One thing we found is that en­gaged worka­holics have more so­cial sup­port than non-en­gaged worka­holics, and it comes from two sources: fam­ily and co-workers. If you feel like you’re not en­gaged, one thing that is re­ally im­por­tant to do is to seek out more sup­port, both at work and at home. Also, try to re­think what your job looks like and why you are not en­gaged in it. Is it the wrong job for you? Is the work it­self

just bor­ing? Is there a way to make it more in­ter­est­ing?

My col­leagues Jane Dut­ton at the Univer­sity of Michi­gan, Amy Wrzes­niewski at Yale and oth­ers have pi­o­neered the con­cept of ‘job craft­ing’. Job crafters can al­ter the bound­aries of their jobs by tak­ing on more or fewer tasks, ex­pand­ing or di­min­ish­ing the scope of tasks or chang­ing how they per­form tasks. I think this con­cept can be a re­ally pow­er­ful re­source in terms of tak­ing charge of what your job looks like and find­ing ways to be­come more en­gaged in it.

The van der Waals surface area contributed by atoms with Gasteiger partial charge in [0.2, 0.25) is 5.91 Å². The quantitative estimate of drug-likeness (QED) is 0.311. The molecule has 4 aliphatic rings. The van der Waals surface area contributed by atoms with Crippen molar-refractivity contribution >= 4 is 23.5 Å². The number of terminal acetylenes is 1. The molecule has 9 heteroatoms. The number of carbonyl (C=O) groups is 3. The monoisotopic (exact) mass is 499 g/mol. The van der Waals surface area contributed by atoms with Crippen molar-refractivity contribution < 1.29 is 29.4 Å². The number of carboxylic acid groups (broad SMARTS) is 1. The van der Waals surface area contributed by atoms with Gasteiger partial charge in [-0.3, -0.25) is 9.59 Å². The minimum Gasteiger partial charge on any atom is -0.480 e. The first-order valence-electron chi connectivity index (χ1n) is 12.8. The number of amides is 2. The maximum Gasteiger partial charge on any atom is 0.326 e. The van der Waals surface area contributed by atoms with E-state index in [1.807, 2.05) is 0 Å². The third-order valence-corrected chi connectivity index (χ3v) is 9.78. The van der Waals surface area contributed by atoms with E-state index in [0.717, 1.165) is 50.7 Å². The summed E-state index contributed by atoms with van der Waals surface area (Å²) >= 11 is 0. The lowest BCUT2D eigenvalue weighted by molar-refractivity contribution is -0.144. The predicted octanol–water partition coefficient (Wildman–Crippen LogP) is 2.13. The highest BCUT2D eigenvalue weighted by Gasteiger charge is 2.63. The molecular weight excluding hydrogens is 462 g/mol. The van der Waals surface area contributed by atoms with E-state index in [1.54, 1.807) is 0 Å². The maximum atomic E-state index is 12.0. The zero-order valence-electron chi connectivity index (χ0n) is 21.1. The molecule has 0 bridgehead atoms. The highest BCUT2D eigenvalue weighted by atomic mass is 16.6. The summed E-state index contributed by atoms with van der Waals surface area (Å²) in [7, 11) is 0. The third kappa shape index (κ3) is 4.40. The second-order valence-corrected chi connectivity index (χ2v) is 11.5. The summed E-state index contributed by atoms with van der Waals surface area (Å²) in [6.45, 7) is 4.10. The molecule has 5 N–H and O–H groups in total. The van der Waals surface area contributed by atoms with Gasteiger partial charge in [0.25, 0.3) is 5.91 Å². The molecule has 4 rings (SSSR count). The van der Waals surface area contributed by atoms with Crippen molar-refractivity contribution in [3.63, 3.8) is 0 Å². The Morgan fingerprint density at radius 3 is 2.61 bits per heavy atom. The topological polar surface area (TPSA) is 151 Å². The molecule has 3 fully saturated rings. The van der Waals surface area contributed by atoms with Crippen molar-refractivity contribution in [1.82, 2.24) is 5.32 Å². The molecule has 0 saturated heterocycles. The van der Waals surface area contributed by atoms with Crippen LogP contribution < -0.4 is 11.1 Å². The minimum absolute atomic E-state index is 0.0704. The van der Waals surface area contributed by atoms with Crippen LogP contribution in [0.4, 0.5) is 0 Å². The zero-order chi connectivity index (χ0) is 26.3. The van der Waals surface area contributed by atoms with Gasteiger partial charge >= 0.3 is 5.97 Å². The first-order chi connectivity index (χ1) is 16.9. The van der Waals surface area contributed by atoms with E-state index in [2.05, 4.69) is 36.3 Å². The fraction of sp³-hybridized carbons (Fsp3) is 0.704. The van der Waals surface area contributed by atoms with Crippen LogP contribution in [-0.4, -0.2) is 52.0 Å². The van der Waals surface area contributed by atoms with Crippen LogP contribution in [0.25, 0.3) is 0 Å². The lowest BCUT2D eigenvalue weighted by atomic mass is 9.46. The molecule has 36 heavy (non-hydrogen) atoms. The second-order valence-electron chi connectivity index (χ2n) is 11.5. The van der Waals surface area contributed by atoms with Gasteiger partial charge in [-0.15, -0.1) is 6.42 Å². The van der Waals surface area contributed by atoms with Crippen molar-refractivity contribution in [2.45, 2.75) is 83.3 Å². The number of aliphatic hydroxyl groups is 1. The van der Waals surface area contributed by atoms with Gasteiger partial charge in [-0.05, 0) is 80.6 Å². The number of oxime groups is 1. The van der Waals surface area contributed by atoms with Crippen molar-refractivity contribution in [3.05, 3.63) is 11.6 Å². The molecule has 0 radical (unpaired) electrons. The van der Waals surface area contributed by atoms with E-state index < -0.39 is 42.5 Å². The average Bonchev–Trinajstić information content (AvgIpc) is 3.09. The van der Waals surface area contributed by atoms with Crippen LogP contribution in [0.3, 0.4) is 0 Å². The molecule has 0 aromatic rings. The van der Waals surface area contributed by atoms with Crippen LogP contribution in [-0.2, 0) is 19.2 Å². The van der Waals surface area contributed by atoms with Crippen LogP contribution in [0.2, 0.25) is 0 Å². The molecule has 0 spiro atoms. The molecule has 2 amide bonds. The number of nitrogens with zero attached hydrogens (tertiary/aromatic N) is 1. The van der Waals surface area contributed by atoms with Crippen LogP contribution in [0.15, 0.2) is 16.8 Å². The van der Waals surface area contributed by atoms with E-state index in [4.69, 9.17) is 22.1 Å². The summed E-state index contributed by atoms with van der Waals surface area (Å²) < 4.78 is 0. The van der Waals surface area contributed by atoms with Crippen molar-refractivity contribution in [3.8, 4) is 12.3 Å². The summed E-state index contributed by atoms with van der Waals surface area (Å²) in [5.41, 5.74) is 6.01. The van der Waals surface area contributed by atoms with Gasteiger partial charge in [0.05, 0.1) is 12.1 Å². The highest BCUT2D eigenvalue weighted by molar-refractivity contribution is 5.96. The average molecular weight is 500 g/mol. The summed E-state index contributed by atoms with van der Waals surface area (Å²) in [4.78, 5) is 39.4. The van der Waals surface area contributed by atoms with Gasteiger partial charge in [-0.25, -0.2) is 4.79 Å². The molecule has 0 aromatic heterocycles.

On a per­sonal note, you were re­cently named as the first woman to lead the Man­age­ment Depart­ment in the Wharton School’s his­tory. What are your key goals?

When you are the first of your type in any role, it’s re­ally im­por­tant that oth­ers see you as do­ing the job well and giv­ing it your all. That is re­ally im­por­tant to me. My sec­ond goal is around is­sues of di­ver­sity. I want to make sure that we are meet­ing our goals in terms of both gen­der di­ver­sity and un­der­rep­re­sented mi­nori­ties. I want to en­sure that this is a great place to work for ev­ery­body. Nancy Roth­bard is the David Pot­truck Pro­fes­sor, Pro­fes­sor of Man­age­ment and Chair of the Man­age­ment Depart­ment at the Wharton School, Univer­sity of Penn­syl­va­nia. Her pa­per, “Be­yond Nine to Five: Is Work­ing to Ex­cess Bad for Health?”, co-writ­ten with Lieke ten Brum­mel­huis and Ben­jamin Uhrich, was pub­lished in Academy of Man­age­ment Dis­cov­er­ies.